When Seamus Power saw the tide of Covid-19 sweep across Europe, closing golf courses in its wake, the alarm bells started to ring for the Irish PGA Tour golfer at his North Carolina base.
His home course of West Waterford followed suit as Ireland went into lockdown and then even closer than was comfortable, in Florida, Texas, California, New York. Yet to his surprise, North Carolina course stayed open and while the PGA Tour went on hiatus, at least Power could keep on practising in his adopted home city of Charlotte.
“I was worried at the start because they were closing it down in Florida and other places and even back home and a lot of other countries,” Power told the. “I presumed they were going to follow suit here but fortunately for me at least, they didn’t.
“For whatever reason, golf was regarded as an essential activity somehow so courses staying open has been, for me, brilliant.
“They brought in some regulations about not touching the pins and they took away a bunch of small rules but I can go out and do stuff and keep some sort of normality during the daytimes. Evenings you’re stuck at home but at least the golf stayed.”
Power is also fortunate that he can travel to his regular coach Ken Guilford, the PGA head professional at nearby Cabarrus Country Club. “I’ve been lucky, very lucky. I’ve been working with my coach but it’s been different, you know, staying a distance away and all that but I’ve still been able to see him and talk to him so I’ve probably been a better spot than most to be honest. It’s been good.”
He will be hoping that allows him to gain some benefit when play does resume and a further boost was last month’s decision by the PGA Tour to protect the existing status of its members for 2020-21. For when tournaments resume, and the schedule currently is for a return to play on June 8 at the Charles Schwab Challenge at the Colonial Club in Texas, Power will at least know he will retain his Conditional Status for finishing between 126 and 150 on last year’s FedEx Cup standings.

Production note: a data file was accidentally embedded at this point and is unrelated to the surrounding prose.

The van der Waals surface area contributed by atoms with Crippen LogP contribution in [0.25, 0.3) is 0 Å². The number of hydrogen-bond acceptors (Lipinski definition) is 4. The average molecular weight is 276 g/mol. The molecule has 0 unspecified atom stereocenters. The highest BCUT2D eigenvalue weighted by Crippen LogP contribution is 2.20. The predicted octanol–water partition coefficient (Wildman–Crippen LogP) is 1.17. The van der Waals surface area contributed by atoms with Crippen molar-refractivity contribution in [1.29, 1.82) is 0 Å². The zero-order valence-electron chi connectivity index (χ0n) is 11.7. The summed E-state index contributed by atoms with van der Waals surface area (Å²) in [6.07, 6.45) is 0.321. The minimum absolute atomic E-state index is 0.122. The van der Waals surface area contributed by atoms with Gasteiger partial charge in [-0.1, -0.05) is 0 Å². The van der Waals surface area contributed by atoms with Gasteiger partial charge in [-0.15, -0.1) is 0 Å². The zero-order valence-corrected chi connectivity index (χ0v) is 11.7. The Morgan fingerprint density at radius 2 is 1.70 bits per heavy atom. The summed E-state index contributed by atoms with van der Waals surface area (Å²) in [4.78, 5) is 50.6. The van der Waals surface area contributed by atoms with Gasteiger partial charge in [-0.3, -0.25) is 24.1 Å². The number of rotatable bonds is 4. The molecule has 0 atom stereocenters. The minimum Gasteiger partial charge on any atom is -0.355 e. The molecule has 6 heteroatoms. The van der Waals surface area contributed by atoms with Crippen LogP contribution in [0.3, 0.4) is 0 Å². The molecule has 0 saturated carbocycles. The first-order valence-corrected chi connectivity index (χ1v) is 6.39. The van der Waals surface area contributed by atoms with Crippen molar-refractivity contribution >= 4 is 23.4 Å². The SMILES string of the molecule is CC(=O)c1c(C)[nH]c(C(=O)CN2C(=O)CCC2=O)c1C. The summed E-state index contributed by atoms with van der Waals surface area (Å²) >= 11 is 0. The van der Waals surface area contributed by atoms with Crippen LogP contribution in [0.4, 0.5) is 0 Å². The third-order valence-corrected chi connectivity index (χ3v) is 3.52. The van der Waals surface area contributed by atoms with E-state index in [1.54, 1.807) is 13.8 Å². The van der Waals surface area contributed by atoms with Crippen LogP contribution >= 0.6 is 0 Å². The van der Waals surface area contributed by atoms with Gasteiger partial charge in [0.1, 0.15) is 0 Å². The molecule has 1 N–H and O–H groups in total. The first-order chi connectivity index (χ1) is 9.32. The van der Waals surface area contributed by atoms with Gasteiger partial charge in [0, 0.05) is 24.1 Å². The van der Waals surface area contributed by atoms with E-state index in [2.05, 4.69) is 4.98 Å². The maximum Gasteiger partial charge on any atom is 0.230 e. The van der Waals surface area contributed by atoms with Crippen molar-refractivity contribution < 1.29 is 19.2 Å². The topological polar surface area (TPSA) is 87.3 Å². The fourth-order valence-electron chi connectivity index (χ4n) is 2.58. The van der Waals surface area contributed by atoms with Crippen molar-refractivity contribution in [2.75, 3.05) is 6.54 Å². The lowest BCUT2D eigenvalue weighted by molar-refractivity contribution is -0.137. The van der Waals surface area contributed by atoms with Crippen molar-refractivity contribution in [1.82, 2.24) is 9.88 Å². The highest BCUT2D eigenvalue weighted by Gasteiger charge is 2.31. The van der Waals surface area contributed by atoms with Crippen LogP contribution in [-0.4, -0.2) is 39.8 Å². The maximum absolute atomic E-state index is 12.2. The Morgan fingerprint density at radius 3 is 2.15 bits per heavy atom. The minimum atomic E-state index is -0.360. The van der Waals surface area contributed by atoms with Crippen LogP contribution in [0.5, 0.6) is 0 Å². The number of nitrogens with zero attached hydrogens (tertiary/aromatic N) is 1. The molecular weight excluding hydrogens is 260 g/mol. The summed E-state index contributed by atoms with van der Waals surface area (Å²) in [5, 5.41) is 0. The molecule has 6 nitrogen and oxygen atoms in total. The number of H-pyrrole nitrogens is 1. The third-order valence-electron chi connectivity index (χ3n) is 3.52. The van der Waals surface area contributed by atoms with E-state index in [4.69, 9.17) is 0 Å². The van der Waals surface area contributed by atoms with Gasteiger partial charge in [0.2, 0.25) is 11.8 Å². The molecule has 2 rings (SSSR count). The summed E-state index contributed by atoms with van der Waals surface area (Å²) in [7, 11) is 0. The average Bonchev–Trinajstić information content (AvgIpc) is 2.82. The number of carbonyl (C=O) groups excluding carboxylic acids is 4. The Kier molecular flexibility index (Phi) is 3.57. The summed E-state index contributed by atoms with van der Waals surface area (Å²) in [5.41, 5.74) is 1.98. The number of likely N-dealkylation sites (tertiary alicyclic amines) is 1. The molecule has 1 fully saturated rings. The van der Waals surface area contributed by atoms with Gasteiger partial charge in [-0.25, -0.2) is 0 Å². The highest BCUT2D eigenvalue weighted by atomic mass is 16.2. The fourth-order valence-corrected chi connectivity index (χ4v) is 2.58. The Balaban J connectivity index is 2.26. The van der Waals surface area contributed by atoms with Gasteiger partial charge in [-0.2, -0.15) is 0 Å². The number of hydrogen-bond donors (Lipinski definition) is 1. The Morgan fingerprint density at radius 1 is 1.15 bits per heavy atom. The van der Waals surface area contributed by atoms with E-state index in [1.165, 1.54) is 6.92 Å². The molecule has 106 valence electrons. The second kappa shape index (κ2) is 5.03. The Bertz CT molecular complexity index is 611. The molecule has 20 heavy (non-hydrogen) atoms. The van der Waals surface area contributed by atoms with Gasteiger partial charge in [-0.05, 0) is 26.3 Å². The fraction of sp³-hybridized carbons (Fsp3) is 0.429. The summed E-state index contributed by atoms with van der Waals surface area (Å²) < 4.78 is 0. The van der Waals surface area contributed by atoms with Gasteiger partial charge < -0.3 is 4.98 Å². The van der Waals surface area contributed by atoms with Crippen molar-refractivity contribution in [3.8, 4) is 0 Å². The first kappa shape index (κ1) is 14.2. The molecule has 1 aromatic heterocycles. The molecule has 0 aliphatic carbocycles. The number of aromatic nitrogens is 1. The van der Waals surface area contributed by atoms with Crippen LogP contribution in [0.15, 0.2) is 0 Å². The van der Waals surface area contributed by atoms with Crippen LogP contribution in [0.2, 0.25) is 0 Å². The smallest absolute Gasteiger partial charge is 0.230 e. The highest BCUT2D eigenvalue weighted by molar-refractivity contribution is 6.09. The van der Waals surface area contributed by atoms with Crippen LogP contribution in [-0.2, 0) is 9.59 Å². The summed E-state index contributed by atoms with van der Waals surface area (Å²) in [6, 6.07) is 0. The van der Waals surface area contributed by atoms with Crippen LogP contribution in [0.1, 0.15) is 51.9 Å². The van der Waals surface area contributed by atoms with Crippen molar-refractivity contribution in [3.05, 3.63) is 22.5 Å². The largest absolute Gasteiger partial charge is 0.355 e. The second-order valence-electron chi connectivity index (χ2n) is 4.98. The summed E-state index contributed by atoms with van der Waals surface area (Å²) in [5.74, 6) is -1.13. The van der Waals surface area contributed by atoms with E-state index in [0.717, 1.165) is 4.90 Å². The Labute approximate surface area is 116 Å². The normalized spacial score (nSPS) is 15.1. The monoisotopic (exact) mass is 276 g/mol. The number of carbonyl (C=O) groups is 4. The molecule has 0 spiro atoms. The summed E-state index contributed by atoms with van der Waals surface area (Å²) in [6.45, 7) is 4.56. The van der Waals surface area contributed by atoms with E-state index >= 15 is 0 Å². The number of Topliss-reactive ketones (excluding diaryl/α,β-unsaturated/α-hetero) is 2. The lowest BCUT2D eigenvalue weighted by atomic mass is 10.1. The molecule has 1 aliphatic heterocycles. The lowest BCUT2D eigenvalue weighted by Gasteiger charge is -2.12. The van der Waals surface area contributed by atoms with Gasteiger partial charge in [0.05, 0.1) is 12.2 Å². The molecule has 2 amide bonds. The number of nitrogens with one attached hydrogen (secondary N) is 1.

Losing full playing rights on the Tour at the end of 2019 was a bitter blow but there now is some security and also the possibility of re-entering the top 125 and regaining top status for next season.
“It was interesting news. I wasn’t sure what they were going to do. The initial delay wasn’t going to affect me too much but restarting in June was not going to be very good for me, so it’s definitely raised the floor for my status, which is good as I’m pretty much in the same spot as I was last year.
“I have Conditional Status, which means I’m staying in the 126 to 150 category as a worst-case scenario. Hopefully I can get into some events this summer and maybe improve it. That’s the plan for now.
“The email from the Tour which we all got said that the plan was still for June 8, so guys will start committing to where they want to play and that will give me a better idea.
"I don’t know but for me, it depends on whether guys can get back into the States or whether guys are comfortable playing. If the answer to those questions is that all guys are going to play then I might not get in much, maybe only a couple before the end of this season.
But there’s a lot of unknowns. I mean, the Tour goes to Detroit, Michigan, and Connecticut, two of the states worst hit so I don’t know if guys are going to want to go up there.
“The hope is to play the first one, at Colonial. If this stuff hadn’t happened I wouldn’t have gotten in there but with all this going on, who knows what’s going to happen.
“They’re expanding some of the fields and doing other things like that so hopefully I can get in. I’ll definitely get a couple, like the opposite-field events, the Barracuda, maybe the John Deere but everything is changing all the time so it’s difficult to predict. If not I’m going to try and play some of the Korn Ferry Tour events and get back into playing a bit, be kind of extra-ready to go for when I do get my chances on the PGA Tour.”
American TV re-runs of the 2016 Olympic golf tournament during the lockdown have given Power pause to reflect on his progress over the last four years. He represented Ireland in Rio alongside Padraig Harrington, Leona Maguire and Stephanie Meadow and claimed his country’s highest finish, a tie for 15th in the men’s strokeplay. “It’s amazing how quickly those four years have gone past. It’s incredible. I haven’t reached a lot of my goals yet on the PGA Tour but I’m still on the PGA Tour which is definitely part of it. I would have preferred to have been further along at this stage but things can change very quickly in this game.”